Posted - 27 Oct 2008 :  22:14:06  Show Profile  Visit The Hooded One's Homepage Send The Hooded One a Private Message
Whew! Lightning-fast responses from Ed! Here's the latest:

Yes, it's probable that other races/cultures of the time (some of the giant races, or the titans, for instance) would also have used the then-current written form of the dragon tongue (it's changed over time, since, hence the use of "Old/Auld" and "High" in the names sages of "today" give it). Note that the tongue generally translated fricatives into punctuation, and gestures into adverbs, in attempts to preserve their meanings.

Wooly, the masks worn are full masks; half-masks are worn OVER these masks for some costumes, to create an effect (usually alluring [the same way modern real-world folk might hint at a "French Maid look" or "a pirate with eyepatch"], but sometimes just "matching color trim" for the upper part of the body or even to suggest another race).

Also: screens are rarely found in the Realms, are fiddly and therefore expensive in some markets, but aren't expensive everywhere. What you must dash from your mind is any impression of fine mesh. "Screens" for windows in the Realms consist of wooden frame (like a picture frame) after wooden frame, stacked up together and fastened together, each holding a large, crude latticework of wires. These wires are woven (like an older badminton racket) through each other, not welded together at their crossing-points), and are set into the frames (stretched around tiny "iron thorn" nails, actually) at odd angles, so one frame will be horizontal/vertical, the next diagonal, and the rest at various "slant" angles. Fastened together, they make up a fairly fine grid that prevents the passage of birds, mice, snakes, rats, and large flying insects, but not worms, grubs, small insects, creeping bugs, and the like. So they can be used to "let air in," but not to sieve flour.
This makes window screens thick and heavy casements (often held up with props to the ground or diagonal to "stops" on the wall if on upper storeys), not thin, light coverings.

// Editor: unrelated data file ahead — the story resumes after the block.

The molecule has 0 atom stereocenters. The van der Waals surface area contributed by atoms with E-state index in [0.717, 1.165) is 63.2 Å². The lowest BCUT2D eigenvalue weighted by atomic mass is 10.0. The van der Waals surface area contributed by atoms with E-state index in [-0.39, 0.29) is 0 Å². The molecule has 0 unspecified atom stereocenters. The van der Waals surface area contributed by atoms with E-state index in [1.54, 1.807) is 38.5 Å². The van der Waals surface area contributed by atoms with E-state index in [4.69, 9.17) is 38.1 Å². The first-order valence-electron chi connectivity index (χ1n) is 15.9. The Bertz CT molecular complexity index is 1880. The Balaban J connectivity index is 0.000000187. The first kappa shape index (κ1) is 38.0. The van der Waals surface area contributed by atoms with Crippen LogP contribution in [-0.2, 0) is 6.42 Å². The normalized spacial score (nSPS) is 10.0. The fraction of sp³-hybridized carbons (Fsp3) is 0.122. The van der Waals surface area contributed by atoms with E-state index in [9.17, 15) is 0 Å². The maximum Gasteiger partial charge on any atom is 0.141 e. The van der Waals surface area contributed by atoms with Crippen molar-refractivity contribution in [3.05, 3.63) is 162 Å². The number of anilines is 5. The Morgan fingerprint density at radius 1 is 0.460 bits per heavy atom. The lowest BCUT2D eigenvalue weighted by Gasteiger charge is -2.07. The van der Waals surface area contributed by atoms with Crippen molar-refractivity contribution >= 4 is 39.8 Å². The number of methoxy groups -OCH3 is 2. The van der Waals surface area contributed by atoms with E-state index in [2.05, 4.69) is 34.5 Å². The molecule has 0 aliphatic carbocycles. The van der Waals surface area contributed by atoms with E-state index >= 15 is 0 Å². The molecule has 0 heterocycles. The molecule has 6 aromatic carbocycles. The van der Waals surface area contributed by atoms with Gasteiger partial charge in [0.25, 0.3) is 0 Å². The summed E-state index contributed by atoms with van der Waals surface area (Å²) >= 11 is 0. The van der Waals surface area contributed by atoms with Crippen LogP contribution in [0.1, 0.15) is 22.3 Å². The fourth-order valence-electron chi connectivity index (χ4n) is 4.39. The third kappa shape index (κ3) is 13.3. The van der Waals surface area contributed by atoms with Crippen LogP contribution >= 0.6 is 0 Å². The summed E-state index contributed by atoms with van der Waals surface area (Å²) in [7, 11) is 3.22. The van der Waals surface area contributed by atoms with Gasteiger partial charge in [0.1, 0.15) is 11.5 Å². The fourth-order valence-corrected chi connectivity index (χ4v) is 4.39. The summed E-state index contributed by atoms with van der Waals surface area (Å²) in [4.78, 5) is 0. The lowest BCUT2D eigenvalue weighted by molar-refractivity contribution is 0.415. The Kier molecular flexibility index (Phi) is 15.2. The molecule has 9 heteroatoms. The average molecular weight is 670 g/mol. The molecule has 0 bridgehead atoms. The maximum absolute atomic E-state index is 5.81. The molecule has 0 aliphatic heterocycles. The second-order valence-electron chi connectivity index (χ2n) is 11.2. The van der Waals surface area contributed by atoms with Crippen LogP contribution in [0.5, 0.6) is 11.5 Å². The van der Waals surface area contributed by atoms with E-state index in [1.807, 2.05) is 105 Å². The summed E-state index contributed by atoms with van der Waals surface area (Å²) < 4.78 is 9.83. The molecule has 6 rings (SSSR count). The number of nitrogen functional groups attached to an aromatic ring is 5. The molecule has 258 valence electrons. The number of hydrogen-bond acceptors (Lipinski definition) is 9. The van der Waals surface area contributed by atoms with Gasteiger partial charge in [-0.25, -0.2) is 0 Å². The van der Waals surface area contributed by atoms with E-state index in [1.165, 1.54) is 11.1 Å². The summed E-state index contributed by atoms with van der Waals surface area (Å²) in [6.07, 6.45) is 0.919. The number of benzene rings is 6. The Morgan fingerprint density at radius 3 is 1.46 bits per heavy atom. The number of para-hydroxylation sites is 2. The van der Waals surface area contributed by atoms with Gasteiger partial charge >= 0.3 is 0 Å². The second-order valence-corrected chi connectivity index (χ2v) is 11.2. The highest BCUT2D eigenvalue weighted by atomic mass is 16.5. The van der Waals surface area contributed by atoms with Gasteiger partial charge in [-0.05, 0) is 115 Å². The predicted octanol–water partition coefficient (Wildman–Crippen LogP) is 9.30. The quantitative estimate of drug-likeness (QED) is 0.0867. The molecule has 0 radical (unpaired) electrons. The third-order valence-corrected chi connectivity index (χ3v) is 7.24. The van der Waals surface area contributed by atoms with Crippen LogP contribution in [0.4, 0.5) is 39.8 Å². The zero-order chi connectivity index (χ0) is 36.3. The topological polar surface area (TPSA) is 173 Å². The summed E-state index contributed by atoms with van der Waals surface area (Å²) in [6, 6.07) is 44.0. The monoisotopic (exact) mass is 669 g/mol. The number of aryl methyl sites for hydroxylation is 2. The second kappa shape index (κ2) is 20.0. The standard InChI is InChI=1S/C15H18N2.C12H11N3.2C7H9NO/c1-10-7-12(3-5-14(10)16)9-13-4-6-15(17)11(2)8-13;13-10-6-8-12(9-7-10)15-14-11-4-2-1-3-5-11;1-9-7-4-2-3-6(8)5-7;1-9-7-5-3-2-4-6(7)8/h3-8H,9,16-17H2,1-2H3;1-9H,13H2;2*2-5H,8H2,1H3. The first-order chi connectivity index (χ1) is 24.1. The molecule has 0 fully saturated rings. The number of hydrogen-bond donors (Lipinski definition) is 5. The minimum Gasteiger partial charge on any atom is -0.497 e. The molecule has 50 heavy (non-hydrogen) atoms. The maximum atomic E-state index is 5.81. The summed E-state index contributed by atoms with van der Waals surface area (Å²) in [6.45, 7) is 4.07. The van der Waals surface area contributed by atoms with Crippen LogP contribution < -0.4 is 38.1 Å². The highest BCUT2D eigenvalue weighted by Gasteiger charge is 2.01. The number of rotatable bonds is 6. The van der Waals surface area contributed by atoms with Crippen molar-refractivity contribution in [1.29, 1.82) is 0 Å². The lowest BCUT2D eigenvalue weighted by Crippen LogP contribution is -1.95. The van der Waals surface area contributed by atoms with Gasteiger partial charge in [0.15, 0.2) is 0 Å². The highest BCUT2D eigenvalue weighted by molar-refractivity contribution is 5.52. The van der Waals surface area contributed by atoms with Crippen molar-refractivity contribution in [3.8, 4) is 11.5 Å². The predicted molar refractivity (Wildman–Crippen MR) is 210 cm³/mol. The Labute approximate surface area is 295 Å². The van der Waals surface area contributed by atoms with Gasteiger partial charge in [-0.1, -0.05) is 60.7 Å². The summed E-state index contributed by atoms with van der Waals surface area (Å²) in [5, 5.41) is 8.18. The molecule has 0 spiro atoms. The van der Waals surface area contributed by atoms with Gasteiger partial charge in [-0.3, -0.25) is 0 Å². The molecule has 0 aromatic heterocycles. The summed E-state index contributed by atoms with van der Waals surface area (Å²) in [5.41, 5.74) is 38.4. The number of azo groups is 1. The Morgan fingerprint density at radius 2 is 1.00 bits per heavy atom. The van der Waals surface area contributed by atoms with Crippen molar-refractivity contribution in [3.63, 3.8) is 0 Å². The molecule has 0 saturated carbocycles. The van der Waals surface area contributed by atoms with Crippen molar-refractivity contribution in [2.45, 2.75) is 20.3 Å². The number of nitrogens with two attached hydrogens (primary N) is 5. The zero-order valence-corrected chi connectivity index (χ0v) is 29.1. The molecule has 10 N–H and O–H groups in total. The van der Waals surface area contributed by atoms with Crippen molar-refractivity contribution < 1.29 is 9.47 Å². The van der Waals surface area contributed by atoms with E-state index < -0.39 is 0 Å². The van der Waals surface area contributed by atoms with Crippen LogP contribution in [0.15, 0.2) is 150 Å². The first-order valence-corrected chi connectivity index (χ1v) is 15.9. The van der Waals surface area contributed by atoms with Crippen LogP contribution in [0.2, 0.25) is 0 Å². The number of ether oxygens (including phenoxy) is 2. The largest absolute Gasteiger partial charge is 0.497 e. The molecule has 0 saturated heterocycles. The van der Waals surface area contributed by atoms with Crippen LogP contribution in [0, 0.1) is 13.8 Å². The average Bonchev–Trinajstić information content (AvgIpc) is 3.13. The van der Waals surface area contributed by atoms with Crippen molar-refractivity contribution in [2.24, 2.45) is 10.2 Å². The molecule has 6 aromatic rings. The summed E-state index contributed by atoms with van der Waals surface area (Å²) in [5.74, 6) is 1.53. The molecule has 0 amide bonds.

So saith Ed, loremaster of the Realms. He adds that the later Volo's books were edited by divers hands, and he never saw galleys or bluelines between rought draft turnover and publication, so the details of how some lore was expressed is less than ideal in some cases.
love to all,
THO
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Wooly Rupert
Master of Mischief
Moderator

USA
29795 Posts

Posted - 27 Oct 2008 :  23:05:37  Show Profile Send Wooly Rupert a Private Message
Thanks for the very prompt responses!

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Zanan
Senior Scribe

Germany
942 Posts

Posted - 28 Oct 2008 :  11:48:00  Show Profile  Visit Zanan's Homepage Send Zanan a Private Message
I'd like to echo Wooly. Thanks a lot for the quick reply/-ies!

Cave quid dicis, quando et cui!

Gęš a wyrd swa hio scel!

In memory of Alura Durshavin.

Visit my "Homepage" to find A Guide to the Drow NPCs of Faerūn, Drow and non-Drow PrC and much more.
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Jamallo Kreen
Master of Realmslore

USA
1537 Posts

Posted - 28 Oct 2008 :  20:51:52  Show Profile  Visit Jamallo Kreen's Homepage Send Jamallo Kreen a Private Message
Well met!

As usual, an answer generates another question (or three): what sort of windows and window treatments would exist in the guest rooms and common rooms of inns and taverns in various parts of Toril? (The PCs in my campaign are presently in a slightly above-average inn in Mulsantir, Rashemen.) Would a horn or glass-paned window in an inn's guest room actually open, and if so, would it open up and down or have two halves which swing apart in the middle? How large would the window(s) be in the typical inn guest rooms of various qualities of inns? I'm less concerned about big, rich cities than in the sorts of semi-rural places or small towns where PCs actually travel while adventuring -- perhaps too influenced by Hollywood Westerns, in most of the games I have played the assumption has usually been that the windows were glass, could be opened to allow for escapes (or for the entry of thieves and assassins and vampires), et cetera, et cetera, et cetera, bu what's the straight dope?